Sheltered monopoly

A sheltered monopoly refers to a market situation where a single company dominates the market for a product or service and is protected from competition due to regulatory, legal, or other barriers.
Updated: Jun 7, 2024

3 key takeaways

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Sheltered monopolies exist due to barriers that protect a single company from competition, which can lead to higher prices and reduced innovation.

  • A sheltered monopoly is protected from competition by barriers such as regulations, patents, or high entry costs.
  • These monopolies can lead to inefficiencies in the market, including higher prices and reduced innovation.
  • Understanding and addressing sheltered monopolies is crucial for promoting fair competition and consumer welfare.

What is a sheltered monopoly?

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A sheltered monopoly occurs when a single firm has exclusive control over a market or industry and is protected from potential competitors by various barriers. These barriers can include government regulations, legal protections like patents, high startup costs, or exclusive access to essential resources. As a result, the monopoly can set prices and control the market without the threat of new entrants challenging its position.

Causes of sheltered monopolies

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Sheltered monopolies can arise from several sources:

  • Regulatory barriers: Governments may grant exclusive rights to a single company to operate in a specific industry, such as utilities or public transportation, to ensure consistent service and quality.
  • Patents and intellectual property: Legal protections can give a company exclusive rights to produce and sell a particular product or technology, preventing others from entering the market.
  • High entry costs: Significant startup costs, such as infrastructure investments or research and development expenses, can deter new competitors from entering the market.
  • Exclusive access to resources: A company may control essential resources or supply chains that are necessary for production, making it difficult for other firms to compete.

Examples of sheltered monopolies

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  1. Public utilities: In many regions, public utilities like electricity, water, and natural gas are provided by a single company protected by government regulations. These monopolies are intended to ensure reliable service but can also lead to higher prices and less innovation.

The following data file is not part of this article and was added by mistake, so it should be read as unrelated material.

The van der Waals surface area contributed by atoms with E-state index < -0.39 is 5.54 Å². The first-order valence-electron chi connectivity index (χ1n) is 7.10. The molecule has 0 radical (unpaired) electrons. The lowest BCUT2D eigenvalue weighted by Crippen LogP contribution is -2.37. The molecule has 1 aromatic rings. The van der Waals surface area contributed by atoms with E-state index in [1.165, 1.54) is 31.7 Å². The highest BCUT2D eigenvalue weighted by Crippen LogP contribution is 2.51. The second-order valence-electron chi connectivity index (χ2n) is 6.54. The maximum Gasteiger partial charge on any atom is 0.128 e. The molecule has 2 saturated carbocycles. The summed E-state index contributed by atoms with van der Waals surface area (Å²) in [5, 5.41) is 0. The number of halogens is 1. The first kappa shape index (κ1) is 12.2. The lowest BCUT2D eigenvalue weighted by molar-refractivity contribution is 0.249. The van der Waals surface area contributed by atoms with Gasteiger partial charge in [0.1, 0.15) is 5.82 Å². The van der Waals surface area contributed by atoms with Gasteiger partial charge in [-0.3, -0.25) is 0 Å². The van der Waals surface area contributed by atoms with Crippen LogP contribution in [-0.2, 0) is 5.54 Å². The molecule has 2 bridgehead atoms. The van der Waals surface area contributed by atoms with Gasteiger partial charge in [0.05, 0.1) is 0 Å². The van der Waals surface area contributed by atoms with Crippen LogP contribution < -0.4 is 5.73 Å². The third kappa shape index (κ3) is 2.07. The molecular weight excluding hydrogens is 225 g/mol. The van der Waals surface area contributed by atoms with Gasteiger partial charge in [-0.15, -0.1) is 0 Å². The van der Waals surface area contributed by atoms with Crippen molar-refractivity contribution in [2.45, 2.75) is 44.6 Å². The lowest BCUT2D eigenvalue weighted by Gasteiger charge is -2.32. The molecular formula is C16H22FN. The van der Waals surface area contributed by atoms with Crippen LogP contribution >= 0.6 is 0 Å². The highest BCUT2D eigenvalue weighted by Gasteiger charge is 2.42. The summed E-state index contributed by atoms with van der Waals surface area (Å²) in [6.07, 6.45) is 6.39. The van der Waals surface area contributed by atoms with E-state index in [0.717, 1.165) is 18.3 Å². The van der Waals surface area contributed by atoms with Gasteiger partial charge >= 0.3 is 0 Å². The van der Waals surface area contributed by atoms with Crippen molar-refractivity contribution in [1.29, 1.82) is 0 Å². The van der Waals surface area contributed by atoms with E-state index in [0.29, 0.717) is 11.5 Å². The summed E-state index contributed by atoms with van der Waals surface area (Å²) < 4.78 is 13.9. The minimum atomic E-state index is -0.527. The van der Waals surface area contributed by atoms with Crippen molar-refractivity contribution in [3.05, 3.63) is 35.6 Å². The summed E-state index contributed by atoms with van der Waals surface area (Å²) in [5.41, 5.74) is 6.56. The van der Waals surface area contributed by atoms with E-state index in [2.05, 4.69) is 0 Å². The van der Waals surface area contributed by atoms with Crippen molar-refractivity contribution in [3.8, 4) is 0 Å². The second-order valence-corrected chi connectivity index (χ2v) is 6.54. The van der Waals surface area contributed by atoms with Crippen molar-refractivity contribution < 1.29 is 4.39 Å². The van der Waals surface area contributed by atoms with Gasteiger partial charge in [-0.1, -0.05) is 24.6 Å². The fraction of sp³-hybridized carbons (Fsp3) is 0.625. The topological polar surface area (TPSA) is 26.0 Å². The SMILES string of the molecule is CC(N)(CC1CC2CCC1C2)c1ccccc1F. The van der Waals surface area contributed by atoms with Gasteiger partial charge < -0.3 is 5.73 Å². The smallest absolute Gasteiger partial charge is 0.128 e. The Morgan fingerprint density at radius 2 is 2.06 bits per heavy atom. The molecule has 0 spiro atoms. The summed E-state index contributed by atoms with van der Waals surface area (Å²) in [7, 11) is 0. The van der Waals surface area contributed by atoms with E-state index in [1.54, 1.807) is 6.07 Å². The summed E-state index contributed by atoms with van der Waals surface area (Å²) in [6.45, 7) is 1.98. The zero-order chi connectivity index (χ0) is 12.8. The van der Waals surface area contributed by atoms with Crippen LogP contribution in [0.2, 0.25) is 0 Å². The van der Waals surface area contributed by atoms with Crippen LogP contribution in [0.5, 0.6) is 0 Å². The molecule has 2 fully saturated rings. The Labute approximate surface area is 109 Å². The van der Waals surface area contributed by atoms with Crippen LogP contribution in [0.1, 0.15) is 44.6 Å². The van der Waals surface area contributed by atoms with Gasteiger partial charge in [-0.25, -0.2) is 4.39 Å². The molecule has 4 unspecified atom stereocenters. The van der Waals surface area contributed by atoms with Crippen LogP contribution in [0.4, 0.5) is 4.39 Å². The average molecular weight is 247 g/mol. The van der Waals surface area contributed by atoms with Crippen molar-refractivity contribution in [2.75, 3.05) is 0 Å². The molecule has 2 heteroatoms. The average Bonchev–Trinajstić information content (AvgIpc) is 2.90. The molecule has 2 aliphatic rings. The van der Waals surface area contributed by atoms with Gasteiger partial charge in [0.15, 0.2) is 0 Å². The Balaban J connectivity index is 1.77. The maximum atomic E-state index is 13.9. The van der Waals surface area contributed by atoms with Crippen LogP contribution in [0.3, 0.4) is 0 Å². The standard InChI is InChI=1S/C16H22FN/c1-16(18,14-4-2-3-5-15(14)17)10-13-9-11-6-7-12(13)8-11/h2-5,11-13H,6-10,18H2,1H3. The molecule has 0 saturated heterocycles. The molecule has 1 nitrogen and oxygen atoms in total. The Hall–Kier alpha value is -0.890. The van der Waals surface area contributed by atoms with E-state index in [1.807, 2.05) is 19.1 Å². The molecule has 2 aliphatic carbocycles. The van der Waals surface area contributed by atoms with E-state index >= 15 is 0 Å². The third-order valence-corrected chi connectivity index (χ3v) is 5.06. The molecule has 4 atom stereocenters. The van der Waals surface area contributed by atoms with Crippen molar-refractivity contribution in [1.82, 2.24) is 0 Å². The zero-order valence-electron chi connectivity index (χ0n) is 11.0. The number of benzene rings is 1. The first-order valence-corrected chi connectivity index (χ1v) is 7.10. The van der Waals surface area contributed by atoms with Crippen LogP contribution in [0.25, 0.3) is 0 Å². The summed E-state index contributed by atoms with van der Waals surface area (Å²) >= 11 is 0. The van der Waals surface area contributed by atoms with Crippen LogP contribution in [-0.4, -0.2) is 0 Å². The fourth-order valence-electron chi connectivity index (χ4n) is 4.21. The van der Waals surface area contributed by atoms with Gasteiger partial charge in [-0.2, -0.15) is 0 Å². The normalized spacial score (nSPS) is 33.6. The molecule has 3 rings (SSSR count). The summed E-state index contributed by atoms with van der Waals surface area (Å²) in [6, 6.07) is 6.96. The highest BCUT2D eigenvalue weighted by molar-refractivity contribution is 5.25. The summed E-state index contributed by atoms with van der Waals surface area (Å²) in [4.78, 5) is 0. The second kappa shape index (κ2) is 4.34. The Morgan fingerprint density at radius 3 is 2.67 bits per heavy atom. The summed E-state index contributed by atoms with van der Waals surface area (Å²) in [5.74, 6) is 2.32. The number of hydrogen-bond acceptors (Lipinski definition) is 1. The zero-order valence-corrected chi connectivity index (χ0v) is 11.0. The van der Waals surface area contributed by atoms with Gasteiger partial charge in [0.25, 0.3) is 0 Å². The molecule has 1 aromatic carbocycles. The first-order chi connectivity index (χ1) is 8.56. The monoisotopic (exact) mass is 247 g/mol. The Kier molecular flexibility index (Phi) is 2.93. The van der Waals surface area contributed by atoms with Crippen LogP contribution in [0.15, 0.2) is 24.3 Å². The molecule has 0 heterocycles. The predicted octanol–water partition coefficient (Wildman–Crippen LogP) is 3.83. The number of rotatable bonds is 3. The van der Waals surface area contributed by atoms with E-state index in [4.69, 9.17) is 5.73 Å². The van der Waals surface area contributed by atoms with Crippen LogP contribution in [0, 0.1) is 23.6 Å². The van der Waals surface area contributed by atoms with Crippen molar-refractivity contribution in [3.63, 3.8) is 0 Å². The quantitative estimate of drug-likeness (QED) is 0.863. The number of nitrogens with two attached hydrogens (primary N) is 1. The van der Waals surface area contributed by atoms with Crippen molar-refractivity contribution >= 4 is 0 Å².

2. Pharmaceutical industry: Companies that hold patents for new drugs have a sheltered monopoly on those medications for the duration of the patent. This exclusivity allows them to set higher prices without competition but is intended to incentivize innovation and recoup research costs.
  3. Telecommunications: In some areas, telecommunications companies have exclusive rights to provide certain services, protected by regulatory barriers. This can limit competition and lead to higher costs for consumers.

Impacts of sheltered monopolies

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Sheltered monopolies can have several negative impacts on the market and consumers:

  • Higher prices: Without competition, monopolies can set higher prices, leading to increased costs for consumers.
  • Reduced innovation: The lack of competitive pressure can result in less innovation and slower technological advancement.
  • Inefficiencies: Monopolies may become complacent, leading to inefficiencies in production and service delivery.
  • Consumer choice: Limited competition can reduce the variety of products and services available to consumers.

Addressing sheltered monopolies

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Governments and regulatory bodies can take several steps to address the issues posed by sheltered monopolies:

  • Regulation and oversight: Implementing regulations to control prices and ensure fair practices can help mitigate the negative effects of monopolies.
  • Encouraging competition: Reducing barriers to entry, such as easing regulatory restrictions or providing incentives for new firms, can foster competition.
  • Antitrust actions: Governments can use antitrust laws to break up monopolies or prevent anti-competitive practices.
  • Innovation incentives: Encouraging research and development through grants or tax incentives can promote innovation and competition, even in markets with high entry costs.

Understanding and managing sheltered monopolies is crucial for promoting a competitive market environment that benefits consumers through lower prices, increased innovation, and greater choice.

Addressing the challenges posed by these monopolies requires a balanced approach that considers the reasons for their existence while fostering a competitive and dynamic market.

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AI Financial Assistant
Arti is a specialized AI Financial Assistant at Invezz, created to support the editorial team. He leverages both AI and the knowledge base, understands over 100,000... read more.